The road to acquiring Emily a touring bike has been long. It didn’t have to be, but I can be difficult, and picky, when it comes to choosing gear. I was a backpacker before I was a cyclist. I’ve walked many a mile devising strategies to eliminate minuscule grams from the burden upon my back. For the most part, this mindset has followed me into the world of bicycle touring.
Back in 2011, while researching bicycles for my cross country ride, I learned the vast majority of touring bikes have a steel frame. Steel frame bicycles can handle the added stresses and weight of loaded touring, and ride smoother than other materials. I ignored the conventional wisdom and opted for a Cannondale with an aluminum frame in order to save a pound or two of weight. While out on the road on my first tour, it seemed that 95% of other long distance tourers were riding steel framed Surly Long Haul Truckers. I wasn’t converted myself, but was intrigued enough to want a steel frame for Emily.
Three years ago we picked up a well used 1994 Trek 520 (Trek’s touring model and one of the last 520 models to be made in the US). We had purchased this bike before our New Jersey to Virginia ride, with hopes of fixing it up in time to use for that tour. Alas, this did not happen and we ultimately finished Emily’s bike just days before leaving on our current tour. The bike was in decent shape for local use, but the paint was in rough shape, and most of the “wear” parts would need to be replaced before any long distance touring. So a few weeks ago, after years of procrastination, I began prepping the steel stead.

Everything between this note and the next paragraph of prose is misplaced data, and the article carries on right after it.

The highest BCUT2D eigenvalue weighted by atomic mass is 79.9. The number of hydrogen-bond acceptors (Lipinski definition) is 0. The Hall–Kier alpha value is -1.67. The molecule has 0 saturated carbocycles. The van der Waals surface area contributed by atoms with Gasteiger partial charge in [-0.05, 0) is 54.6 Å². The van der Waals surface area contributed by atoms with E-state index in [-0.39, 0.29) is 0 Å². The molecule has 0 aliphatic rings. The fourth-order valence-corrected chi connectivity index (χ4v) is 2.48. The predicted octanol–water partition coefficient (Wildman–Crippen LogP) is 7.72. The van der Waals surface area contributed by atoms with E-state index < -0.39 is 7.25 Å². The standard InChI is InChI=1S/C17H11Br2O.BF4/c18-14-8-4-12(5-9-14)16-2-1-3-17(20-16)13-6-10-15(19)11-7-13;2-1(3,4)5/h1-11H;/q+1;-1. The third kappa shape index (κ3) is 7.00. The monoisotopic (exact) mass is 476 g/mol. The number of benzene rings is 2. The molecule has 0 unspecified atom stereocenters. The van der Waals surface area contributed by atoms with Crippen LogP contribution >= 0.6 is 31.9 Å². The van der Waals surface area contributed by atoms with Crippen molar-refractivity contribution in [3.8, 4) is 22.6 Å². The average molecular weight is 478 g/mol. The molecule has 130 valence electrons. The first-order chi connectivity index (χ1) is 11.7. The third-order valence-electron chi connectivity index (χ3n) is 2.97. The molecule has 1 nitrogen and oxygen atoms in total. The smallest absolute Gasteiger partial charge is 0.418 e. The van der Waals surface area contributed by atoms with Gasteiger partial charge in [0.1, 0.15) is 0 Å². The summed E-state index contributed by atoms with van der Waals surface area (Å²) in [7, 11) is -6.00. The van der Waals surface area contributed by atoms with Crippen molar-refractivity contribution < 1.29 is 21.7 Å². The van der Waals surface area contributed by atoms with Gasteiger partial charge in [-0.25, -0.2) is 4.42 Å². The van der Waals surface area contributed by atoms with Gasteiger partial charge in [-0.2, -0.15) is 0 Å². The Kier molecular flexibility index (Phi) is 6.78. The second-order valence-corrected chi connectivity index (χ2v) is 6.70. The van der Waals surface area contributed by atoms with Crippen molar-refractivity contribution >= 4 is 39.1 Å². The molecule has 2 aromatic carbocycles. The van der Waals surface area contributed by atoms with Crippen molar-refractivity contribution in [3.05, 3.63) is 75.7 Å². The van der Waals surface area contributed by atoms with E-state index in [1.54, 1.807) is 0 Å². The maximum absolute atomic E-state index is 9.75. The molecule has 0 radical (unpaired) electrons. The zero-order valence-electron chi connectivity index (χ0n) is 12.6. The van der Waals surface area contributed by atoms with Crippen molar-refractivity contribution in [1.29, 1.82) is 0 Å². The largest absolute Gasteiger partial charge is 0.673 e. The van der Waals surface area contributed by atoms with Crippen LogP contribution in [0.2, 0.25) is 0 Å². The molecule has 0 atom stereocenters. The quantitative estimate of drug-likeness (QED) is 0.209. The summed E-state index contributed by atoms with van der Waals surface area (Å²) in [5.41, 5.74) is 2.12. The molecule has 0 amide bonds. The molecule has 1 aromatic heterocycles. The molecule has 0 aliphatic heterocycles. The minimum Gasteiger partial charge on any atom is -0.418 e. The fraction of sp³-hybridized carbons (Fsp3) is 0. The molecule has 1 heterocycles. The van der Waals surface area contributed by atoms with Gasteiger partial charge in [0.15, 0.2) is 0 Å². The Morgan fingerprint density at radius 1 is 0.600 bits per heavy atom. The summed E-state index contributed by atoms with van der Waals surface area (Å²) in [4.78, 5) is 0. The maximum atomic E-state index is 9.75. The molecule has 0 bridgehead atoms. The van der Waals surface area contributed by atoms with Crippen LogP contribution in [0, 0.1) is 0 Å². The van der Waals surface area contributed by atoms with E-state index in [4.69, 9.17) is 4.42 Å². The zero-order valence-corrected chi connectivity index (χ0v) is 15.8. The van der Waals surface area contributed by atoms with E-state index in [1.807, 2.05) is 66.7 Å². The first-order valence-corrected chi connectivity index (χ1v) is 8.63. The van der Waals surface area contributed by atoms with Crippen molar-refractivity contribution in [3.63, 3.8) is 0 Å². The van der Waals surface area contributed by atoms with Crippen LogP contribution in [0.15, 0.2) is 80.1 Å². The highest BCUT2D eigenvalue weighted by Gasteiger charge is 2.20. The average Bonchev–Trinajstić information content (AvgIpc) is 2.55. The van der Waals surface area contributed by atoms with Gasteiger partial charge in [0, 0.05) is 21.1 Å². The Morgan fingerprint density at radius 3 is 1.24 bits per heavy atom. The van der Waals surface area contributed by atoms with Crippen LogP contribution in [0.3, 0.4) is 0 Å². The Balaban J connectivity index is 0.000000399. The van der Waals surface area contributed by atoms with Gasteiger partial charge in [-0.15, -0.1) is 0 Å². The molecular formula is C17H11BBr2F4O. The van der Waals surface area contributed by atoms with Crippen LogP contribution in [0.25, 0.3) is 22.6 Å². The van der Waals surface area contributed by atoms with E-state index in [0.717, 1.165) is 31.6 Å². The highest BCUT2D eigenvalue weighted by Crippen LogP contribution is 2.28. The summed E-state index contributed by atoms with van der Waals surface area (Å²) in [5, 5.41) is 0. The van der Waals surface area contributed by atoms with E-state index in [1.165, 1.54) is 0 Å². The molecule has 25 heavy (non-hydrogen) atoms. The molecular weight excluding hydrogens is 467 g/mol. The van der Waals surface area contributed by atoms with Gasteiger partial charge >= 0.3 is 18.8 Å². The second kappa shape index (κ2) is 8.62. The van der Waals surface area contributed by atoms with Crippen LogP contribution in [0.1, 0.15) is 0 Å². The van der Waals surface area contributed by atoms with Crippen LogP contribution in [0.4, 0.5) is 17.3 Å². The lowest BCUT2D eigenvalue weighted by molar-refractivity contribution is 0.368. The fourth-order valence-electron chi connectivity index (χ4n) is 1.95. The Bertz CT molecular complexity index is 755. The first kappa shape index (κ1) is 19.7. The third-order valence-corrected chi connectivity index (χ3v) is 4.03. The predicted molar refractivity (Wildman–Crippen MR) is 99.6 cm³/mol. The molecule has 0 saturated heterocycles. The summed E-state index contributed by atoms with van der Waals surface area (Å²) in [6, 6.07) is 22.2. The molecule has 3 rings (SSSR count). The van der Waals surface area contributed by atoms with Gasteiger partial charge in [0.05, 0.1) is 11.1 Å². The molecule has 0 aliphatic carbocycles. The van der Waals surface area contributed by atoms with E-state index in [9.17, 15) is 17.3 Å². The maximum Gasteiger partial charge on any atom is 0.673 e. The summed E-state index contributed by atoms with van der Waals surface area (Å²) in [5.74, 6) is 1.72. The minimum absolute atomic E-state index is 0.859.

The Trek in its original state:
I then stripped the bike down to the frame. Below are the tools needed to strip this specific model, minus a headset removal tool, which I picked up the next day.
After every component was removed from the frame, we dropped it off to be sandblasted and powder coated. We then delivered it to our local bike shop to be rebuilt. I would have liked to rebuild the bike myself, but opted for the bike shop in order to prevent any marital strain. I did not want my bike mechanic prowess being questioned every time there was an issue with Emily’s bike over the next 3,400 miles.
Painted and rebuilt, as received back from the bike shop:
I then added some full cover aluminum fenders, a bike computer, and the base to the handlebar bag:
Loaded up and ready to hit the road!
Model: 1994 Trek 520
Paint: Custom powder coat
Frame: USA Made Trek custom butted Cro-moly
Crankset: Shimano Deore LX 46/36/26
Cassette: Shimano 13-34T 7 speed cassette
Derailleurs: Shimano Deore LX, front and rear
Shifters: Shimano bar end shifters
Hubs: Shimano Deore LX
Brakes: Shimano Deore LX M-System
Stem: Quill Stem adapter, converted to threadless stem
Saddle: Terry Butterfly Ti*
Tires: 700×32 Schwalbe Marathon
*While researching bike saddles, Emily emailed Terry with some questions. A typo on the contact form caused Terry’s reply to go to an Ethan Cherin in Minneapolis. Ethan, a fellow cyclist, deduced the mistake and forwarded it on to Emily. Ethan was kind enough to share some advice on saddles from his experience, and offered to show us around Minneapolis if we would be traveling through. Small world!